(Adds Disney CEO comment on TV series in development)
LOS ANGELES, Feb 6 (Reuters) - Disney on Tuesday announced it was expanding its "Star Wars" universe, hiring the creators behind HBO's massive TV hit "Game of Thrones" to write a new series of films set in the galaxy far, far away.
The Walt Disney Co said in a statement that David Benioff and D.B. Weiss would write and produce the new series, which will be separate from both the episodic Skywalker saga and the recently announced trilogy being developed by director Rian Johnson.
No release dates or plot details were given.
Shares in Disney, which also reported a quarterly profit that topped forecasts on Tuesday, rose nearly 3 percent in after hours trading.
Kathleen Kennedy, president of Lucasfilm, said in a statement that Benioff and Weiss's "command of complex characters, depth of story and richness of mythology will break new ground and boldly push 'Star Wars' in ways I find incredibly exciting."
Disney is also developing "a few" "Star Wars" television series for an upcoming streaming service from the company, Chief Executive Bob Iger said on a conference call.
In November, Disney had announced that Johnson, director of "Star Wars: The Last Jedi," would write and direct the first of a new trilogy of films in the sci-fi franchise that would bring new characters and worlds not yet explored on screen.
"The Last Jedi," released in December 2017, has earned more than $1.3 billion at the global box office.
Disney had previously committed to making three standalone "Star Wars" films outside of the Skywalker saga. They include 2016's "Rogue One," and May 2018 release "Solo: A Star Wars Story," which follows the origins of the roguish smuggler Han Solo, made famous by Harrison Ford in the original 1977 movie.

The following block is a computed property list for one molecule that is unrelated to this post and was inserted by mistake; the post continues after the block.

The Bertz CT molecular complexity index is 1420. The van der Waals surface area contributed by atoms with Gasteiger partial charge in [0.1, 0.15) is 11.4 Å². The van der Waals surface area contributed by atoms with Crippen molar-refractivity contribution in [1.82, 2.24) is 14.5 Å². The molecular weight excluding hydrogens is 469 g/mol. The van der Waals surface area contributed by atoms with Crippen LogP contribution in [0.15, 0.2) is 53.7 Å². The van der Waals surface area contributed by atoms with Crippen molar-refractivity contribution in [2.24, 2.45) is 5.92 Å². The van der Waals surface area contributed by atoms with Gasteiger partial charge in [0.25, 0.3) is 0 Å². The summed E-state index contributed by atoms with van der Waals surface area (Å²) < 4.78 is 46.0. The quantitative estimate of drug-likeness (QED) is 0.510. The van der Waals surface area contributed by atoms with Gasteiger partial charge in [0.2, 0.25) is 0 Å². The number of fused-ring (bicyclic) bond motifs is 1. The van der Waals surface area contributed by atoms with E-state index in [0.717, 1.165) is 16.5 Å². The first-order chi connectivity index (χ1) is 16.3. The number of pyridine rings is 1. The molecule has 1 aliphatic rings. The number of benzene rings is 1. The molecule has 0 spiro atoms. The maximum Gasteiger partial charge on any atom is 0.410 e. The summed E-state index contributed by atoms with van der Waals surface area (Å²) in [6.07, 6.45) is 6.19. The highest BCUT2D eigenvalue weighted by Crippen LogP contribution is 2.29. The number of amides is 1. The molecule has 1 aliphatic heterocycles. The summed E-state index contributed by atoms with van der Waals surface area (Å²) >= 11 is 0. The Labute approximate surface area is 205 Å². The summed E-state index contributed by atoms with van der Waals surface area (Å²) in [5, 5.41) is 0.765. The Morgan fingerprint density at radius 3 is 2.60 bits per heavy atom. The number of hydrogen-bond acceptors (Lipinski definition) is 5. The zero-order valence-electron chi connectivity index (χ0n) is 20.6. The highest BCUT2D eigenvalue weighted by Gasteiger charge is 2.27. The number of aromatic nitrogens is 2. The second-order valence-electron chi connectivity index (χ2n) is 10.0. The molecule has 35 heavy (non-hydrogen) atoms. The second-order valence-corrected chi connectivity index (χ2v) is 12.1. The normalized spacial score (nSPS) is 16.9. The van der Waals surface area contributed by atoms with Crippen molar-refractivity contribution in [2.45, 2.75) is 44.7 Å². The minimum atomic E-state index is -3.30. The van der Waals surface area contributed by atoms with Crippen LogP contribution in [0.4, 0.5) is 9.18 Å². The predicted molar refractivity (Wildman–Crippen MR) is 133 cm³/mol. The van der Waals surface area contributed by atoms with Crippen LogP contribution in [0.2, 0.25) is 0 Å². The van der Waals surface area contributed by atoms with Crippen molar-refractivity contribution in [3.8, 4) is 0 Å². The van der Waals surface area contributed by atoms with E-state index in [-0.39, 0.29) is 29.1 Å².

Fantasy "Game of Thrones", based on novels by author George R.R. Martin, is a huge hit internationally for HBO and has won multiple awards. The seventh season last year was watched by some 30 million viewers in the United States alone.
The final season is due to be broadcast in 2019, bringing to a close the saga of the warring families in the fictional Seven Kingdoms of Westeros and their multi-generational struggle for control of the Iron Throne.
Benioff and Weiss said on Tuesday they had long been "Star Wars" fans.
"In the summer of 1977 we traveled to a galaxy far, far away, and we've been dreaming of it ever since," they said in a statement. "We are honored by the opportunity, a little terrified by the responsibility, and so excited to get started as soon as the final season of Game of Thrones is complete." (Reporting by Lisa Richwine and Jill Serjeant, Editing by Jonathan Oatis and Rosalba O'Brien)